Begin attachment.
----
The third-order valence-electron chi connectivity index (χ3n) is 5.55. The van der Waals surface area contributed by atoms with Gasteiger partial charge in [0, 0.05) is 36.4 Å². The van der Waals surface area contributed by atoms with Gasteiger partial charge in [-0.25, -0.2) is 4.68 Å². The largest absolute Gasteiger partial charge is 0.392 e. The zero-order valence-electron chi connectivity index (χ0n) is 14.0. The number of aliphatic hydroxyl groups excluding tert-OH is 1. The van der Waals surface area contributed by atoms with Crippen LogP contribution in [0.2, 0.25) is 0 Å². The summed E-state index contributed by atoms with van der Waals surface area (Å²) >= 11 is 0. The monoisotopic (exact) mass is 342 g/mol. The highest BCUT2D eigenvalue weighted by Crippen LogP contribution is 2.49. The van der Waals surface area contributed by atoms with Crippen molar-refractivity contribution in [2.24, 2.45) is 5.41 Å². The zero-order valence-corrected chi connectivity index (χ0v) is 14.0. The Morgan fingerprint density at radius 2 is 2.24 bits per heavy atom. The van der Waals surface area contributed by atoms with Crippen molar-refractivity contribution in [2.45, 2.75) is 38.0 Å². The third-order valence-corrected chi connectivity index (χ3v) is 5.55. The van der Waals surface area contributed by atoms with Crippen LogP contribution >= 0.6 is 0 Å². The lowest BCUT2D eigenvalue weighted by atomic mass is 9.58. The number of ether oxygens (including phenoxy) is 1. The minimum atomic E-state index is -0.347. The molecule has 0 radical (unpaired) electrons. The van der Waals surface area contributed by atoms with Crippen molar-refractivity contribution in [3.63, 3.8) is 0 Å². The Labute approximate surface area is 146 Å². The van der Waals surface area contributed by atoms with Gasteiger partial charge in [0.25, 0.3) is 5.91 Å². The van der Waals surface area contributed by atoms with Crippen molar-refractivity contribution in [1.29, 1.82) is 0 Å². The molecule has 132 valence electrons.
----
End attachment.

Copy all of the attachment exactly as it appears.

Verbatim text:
The third-order valence-electron chi connectivity index (χ3n) is 5.55. The van der Waals surface area contributed by atoms with Gasteiger partial charge in [0, 0.05) is 36.4 Å². The van der Waals surface area contributed by atoms with Gasteiger partial charge in [-0.25, -0.2) is 4.68 Å². The largest absolute Gasteiger partial charge is 0.392 e. The zero-order valence-electron chi connectivity index (χ0n) is 14.0. The number of aliphatic hydroxyl groups excluding tert-OH is 1. The van der Waals surface area contributed by atoms with Crippen LogP contribution in [0.2, 0.25) is 0 Å². The summed E-state index contributed by atoms with van der Waals surface area (Å²) >= 11 is 0. The monoisotopic (exact) mass is 342 g/mol. The highest BCUT2D eigenvalue weighted by Crippen LogP contribution is 2.49. The van der Waals surface area contributed by atoms with Crippen molar-refractivity contribution in [2.24, 2.45) is 5.41 Å². The zero-order valence-corrected chi connectivity index (χ0v) is 14.0. The Morgan fingerprint density at radius 2 is 2.24 bits per heavy atom. The van der Waals surface area contributed by atoms with Crippen molar-refractivity contribution in [2.45, 2.75) is 38.0 Å². The third-order valence-corrected chi connectivity index (χ3v) is 5.55. The van der Waals surface area contributed by atoms with Crippen LogP contribution >= 0.6 is 0 Å². The lowest BCUT2D eigenvalue weighted by atomic mass is 9.58. The number of ether oxygens (including phenoxy) is 1. The minimum atomic E-state index is -0.347. The molecule has 0 radical (unpaired) electrons. The van der Waals surface area contributed by atoms with Crippen molar-refractivity contribution in [3.63, 3.8) is 0 Å². The Labute approximate surface area is 146 Å². The van der Waals surface area contributed by atoms with Gasteiger partial charge in [0.25, 0.3) is 5.91 Å². The van der Waals surface area contributed by atoms with Crippen molar-refractivity contribution in [1.29, 1.82) is 0 Å². The molecule has 132 valence electrons.